"The 'establishment of religion' clause of the First Amendment means at least this: Neither a state nor the Federal Government can set up a church. Neither can pass laws which aid one religion, aid all religions or prefer one religion over another. Neither can force nor influence a person to go to or to remain away from church against his will or force him to profess a belief or disbelief in any religion. No person can be punished for entertaining or professing religious beliefs or disbeliefs, for church attendance or non-attendance. No tax in any amount, large or small, can be levied to support any religious activities or institutions, whatever they may be called, or whatever form they may adopt to teach or practice religion....'"


Rather simple, isn't it? The government cannot enact a law that says you must give allegiance to a specific religion. Neither can the state pass legislation that says you can't pursue a particular religion. That's it.

There are three schools of thought concerning the application of the Establishment and Free Exercise clauses. One is a separatist position held by groups like the FFRF. Those holding this view believe there should be zero religious expression on government venues. Thus, they oppose any and all nativity scenes on public property, period.

Another view is known by some as the acknowledgment position. Those who adhere to this perspective believe the government should initiate and even underwrite religious expression. Hence, these folks are not only in favor of mangers on public property, they would have the government fund the display.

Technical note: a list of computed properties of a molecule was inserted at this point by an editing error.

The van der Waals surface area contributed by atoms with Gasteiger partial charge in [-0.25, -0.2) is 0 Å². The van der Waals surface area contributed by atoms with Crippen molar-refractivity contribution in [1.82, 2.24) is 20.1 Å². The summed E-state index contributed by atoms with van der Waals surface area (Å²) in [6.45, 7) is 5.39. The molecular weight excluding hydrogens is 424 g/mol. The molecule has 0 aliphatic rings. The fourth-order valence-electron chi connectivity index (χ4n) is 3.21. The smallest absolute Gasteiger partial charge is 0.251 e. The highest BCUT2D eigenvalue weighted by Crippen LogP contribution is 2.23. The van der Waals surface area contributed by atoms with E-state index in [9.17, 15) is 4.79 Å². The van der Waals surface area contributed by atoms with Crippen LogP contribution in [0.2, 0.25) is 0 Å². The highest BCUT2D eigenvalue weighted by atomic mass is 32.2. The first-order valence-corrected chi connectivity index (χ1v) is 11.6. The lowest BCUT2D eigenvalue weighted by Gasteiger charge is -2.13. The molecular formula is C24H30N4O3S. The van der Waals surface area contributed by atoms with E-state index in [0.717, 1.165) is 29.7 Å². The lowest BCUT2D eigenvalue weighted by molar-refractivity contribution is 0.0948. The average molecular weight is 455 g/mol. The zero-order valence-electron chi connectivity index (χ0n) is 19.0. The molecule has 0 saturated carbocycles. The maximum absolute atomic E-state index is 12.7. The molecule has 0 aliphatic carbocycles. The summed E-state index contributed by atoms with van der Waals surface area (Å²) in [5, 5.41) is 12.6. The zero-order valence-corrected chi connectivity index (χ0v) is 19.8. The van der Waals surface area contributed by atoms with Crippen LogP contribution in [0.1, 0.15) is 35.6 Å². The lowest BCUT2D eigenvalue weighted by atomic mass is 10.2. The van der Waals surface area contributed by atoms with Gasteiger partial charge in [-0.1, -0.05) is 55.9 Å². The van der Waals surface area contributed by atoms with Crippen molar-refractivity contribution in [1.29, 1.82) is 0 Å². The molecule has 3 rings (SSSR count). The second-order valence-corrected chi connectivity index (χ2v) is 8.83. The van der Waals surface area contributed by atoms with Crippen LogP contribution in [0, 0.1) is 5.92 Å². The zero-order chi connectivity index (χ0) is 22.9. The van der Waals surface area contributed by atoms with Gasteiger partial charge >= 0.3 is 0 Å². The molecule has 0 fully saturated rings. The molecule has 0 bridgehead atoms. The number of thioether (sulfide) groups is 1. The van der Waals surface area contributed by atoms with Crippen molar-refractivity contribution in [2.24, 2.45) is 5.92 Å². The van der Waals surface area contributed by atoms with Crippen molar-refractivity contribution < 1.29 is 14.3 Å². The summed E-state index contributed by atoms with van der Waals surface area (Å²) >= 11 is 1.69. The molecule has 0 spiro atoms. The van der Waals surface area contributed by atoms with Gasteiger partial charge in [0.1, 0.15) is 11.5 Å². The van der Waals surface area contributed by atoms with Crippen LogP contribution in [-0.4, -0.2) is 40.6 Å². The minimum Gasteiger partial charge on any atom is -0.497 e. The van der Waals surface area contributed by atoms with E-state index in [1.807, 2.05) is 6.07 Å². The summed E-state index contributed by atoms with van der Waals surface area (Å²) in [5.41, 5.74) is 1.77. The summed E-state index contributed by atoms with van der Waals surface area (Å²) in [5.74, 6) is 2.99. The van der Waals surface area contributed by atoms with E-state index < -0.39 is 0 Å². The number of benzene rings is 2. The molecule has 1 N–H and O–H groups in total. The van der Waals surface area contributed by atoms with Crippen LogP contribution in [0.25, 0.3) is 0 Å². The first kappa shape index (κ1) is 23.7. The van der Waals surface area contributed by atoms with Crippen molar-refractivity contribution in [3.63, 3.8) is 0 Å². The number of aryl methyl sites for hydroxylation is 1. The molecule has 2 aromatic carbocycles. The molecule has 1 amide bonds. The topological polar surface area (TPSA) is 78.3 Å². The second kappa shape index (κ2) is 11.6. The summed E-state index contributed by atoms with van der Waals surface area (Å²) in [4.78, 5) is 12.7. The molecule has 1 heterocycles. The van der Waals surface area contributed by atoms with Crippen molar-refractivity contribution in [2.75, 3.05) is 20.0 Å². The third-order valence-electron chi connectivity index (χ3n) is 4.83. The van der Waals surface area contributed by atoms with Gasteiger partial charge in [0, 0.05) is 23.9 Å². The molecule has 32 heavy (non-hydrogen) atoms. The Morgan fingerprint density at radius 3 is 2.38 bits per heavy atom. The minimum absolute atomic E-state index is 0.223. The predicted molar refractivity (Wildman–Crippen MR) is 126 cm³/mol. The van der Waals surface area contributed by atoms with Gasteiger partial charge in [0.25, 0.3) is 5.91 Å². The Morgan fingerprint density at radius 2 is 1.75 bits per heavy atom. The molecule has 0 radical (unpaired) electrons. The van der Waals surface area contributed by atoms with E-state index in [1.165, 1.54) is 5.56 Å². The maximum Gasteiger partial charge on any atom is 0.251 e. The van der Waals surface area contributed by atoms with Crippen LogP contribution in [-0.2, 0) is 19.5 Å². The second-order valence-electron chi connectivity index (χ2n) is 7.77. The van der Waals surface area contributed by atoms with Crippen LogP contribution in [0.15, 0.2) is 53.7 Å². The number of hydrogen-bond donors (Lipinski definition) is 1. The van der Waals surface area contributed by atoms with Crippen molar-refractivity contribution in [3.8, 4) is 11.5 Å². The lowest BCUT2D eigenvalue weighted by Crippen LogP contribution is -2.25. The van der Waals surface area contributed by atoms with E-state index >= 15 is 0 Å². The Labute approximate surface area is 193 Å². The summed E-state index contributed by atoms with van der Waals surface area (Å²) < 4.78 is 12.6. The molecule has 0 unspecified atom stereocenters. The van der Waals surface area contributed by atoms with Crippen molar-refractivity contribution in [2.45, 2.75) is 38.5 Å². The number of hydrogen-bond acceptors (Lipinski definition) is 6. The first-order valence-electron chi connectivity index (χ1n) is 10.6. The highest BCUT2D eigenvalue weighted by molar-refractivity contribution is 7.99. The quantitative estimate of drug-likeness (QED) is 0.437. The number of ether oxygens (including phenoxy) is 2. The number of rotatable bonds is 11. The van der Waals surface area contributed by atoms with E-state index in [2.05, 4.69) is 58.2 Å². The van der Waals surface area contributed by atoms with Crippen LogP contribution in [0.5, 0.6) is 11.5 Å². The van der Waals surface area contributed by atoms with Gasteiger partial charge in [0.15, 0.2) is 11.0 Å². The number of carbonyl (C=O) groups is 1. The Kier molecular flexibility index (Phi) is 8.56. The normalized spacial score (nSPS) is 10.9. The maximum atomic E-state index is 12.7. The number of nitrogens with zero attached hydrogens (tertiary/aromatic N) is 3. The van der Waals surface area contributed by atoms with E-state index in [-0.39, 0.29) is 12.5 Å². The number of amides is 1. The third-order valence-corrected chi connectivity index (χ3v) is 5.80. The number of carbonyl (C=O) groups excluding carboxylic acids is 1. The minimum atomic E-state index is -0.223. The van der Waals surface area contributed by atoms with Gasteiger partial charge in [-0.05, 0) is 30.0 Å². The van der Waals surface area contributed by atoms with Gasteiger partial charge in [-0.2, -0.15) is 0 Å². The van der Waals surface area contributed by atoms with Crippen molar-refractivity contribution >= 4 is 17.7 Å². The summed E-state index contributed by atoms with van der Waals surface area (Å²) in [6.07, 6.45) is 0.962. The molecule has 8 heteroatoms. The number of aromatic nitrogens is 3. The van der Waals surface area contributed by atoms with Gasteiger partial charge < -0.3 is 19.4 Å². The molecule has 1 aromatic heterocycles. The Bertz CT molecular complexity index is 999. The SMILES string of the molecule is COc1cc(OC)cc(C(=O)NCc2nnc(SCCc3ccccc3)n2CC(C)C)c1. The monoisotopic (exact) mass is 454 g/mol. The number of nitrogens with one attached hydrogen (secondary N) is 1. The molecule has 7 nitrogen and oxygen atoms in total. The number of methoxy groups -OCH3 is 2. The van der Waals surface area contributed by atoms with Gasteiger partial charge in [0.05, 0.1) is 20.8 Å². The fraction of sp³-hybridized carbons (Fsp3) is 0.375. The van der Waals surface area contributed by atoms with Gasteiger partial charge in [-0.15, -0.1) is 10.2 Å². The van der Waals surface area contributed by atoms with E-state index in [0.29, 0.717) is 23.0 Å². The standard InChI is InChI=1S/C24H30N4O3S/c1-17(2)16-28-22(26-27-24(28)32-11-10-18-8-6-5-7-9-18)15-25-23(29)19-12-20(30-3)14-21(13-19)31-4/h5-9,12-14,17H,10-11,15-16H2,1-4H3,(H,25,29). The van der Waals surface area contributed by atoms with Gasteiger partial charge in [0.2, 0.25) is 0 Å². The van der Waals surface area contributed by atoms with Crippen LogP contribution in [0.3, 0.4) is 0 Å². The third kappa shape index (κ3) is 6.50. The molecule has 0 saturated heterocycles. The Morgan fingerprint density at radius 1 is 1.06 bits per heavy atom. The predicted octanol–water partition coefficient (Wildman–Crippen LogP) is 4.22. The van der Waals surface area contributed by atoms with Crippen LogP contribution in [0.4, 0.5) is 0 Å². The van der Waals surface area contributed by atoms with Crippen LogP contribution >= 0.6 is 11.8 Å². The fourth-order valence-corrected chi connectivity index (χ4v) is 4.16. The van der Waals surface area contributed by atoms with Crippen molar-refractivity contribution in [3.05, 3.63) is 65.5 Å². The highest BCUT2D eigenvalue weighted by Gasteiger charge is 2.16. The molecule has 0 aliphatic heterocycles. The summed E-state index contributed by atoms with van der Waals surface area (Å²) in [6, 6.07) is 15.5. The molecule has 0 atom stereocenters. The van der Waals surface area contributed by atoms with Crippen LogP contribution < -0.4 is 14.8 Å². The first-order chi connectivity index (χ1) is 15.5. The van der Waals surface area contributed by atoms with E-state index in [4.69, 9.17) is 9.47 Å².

I believe both of the aforementioned positions are misguided and, in fact, wrong. A third school of thought is the accommodation position. This view allows for individuals to express or freely exercise their religion on public property.

The accommodation position allows for nativity scenes to be displayed on public property so long as they are privately funded. Additionally, all religious groups must be welcome to display symbols of faith.


In spite of what the Freedom From Religion Foundation believes, the nativity on the county courthouse in East Texas in no way represents a law respecting an establishment of religion. Reports indicate the display is privately funded, thus in my view it is nothing more than an individual or group freely exercising their religion.

The claim by FFRF that the presence of the nativity on the Henderson County courthouse lawn represents a message of intimidation and exclusion to non-Christians and non-believers this time of year is an overreaction and an attempt to create victims where there are none.

The actual birth of Jesus, according to the Bible, went mostly unnoticed. Some shepherds attended and later dignitaries from the East came bearing gifts, but for the most part the inhabitants of Bethlehem and nearby Jerusalem ignored the birth of God's Son.

Those who are offended by the public displays of nativity scenes are welcome to follow the example of the aforementioned citizens of first-century Israel and just ignore them.

Kelly Boggs is a weekly columnist for Baptist Press and editor of the Baptist Message (, newsjournal of the Louisiana Baptist Convention.